Want to Grow Region-Wide? Try the Centralization Route Tech companies are able to transform their international growth into a turnkey operation through a broader definition of shared services
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Majority of founders in Asia-Pacific need to look at the map of the region like a risk board. And to succeed as a tech startup, they will need to hastily enter new markets. For nearly all tech companies in the region, it is imperative to reach scale but there are scant resources available to guide them toward the operational excellence required to expand overseas. One area of focus hardly discussed is shared services, which refer to functions that are centralized for a group of companies, like those belonging to the same incubator, or to different regional branches of the same mother company. Often shared services are functions that are easily replicable, and do not need to be based in the same city such as payroll, finance, and administration.
Tech companies, which have a great product and have expanded overseas, are able to transform their international growth into a turnkey operation through a broader definition of shared services. Some centralize their digital marketing, others do so for their web development, and others for their data science.
These also don't need to be done exclusively to the home country. Some companies centralize their web development to Vietnam, their content creation to the Philippines, and their data science to Singapore as per the strength of those respective labor pools. Each of these individual teams acts as a service provider for all internal clients across the region.
Centralizing functions normally hired on a country-by-country basis not only saves operational costs, but if done properly can accelerate growth. Why? Enabling the same professionals to serve all your markets means that they will learn faster as the build-measure-learn feedback loop will belong solely with them. They will not need to communicate their takeaways to any colleagues, nor cascade them as part of a formal training or knowledge management practice. They just take what they learn from one market and apply it to the others, and vice versa. If centralizing more of your functions into shared services is beneficial to a fast-growing startup, where, then, do you draw the line? This is as much a philosophy question as it is a business one: when do people need to be physically present in order for them to be helpful?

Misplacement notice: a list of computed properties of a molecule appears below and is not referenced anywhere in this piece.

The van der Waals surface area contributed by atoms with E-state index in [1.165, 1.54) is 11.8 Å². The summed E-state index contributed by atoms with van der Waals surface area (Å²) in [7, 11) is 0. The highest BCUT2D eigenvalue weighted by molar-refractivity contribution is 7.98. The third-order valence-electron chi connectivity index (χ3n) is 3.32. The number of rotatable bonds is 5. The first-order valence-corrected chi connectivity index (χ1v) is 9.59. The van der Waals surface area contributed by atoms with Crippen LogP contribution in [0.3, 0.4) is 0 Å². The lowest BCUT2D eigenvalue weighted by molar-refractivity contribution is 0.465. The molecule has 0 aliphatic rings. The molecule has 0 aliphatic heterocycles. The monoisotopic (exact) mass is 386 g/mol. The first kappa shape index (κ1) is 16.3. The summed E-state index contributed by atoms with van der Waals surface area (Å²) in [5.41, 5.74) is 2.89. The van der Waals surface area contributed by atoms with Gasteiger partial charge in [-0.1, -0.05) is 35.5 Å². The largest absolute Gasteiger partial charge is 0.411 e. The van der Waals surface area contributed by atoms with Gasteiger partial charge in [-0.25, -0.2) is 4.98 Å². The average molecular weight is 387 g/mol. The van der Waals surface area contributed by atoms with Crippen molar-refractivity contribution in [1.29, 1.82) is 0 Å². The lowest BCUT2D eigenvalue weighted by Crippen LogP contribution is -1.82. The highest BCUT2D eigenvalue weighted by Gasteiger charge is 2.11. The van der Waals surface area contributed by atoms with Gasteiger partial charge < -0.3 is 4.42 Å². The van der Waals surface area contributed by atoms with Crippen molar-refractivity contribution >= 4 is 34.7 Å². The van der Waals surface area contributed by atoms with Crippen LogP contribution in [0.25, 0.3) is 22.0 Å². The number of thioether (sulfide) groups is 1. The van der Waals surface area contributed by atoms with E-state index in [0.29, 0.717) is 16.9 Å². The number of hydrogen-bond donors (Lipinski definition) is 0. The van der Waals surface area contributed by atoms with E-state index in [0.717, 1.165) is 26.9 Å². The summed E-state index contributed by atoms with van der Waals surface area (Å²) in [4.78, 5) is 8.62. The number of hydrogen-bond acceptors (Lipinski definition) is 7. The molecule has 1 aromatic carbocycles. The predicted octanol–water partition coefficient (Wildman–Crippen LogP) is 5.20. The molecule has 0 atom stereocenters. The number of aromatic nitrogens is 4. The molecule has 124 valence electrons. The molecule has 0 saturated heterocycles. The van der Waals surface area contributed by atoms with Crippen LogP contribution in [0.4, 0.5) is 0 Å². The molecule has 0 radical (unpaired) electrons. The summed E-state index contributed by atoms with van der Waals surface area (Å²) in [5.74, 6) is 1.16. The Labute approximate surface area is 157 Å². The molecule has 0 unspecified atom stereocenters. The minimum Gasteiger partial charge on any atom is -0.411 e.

Culture is the word
Though our business cultures may vary slightly from country to country, generally speaking, Asians prefer a certain amount of facetime with one another for some functions. So while remote sales may work for some countries and cultures, it would be less than ideal in Asia-Pacific. There are just some roles where you need to spend time in person with your stakeholder, not only to carefully explain your product but also to build a relationship.
A shared service and a per country function will, of course, vary with your particular startup and the nuances of its business model and space. The key is founders should begin thinking from this view. Too often we focus on our company's scalability in our product — how do we make it more attractive to new users, stickier to our current ones, and convert them into our premium offerings.
We can also fuel growth by taking as critical an eye toward our people operations, particularly in the creation of shared services that serve as hubs for region-wide expansion. Perhaps a better moniker for these hubs is centers of excellence: they'll gather the best talent of your company in a particular domain, so that they may tackle the thorniest of your problems. Or to look at it from the military analogy that business terminology so often favors: they're your generals in the war room who will help plan your conquest of Asia- Pacific.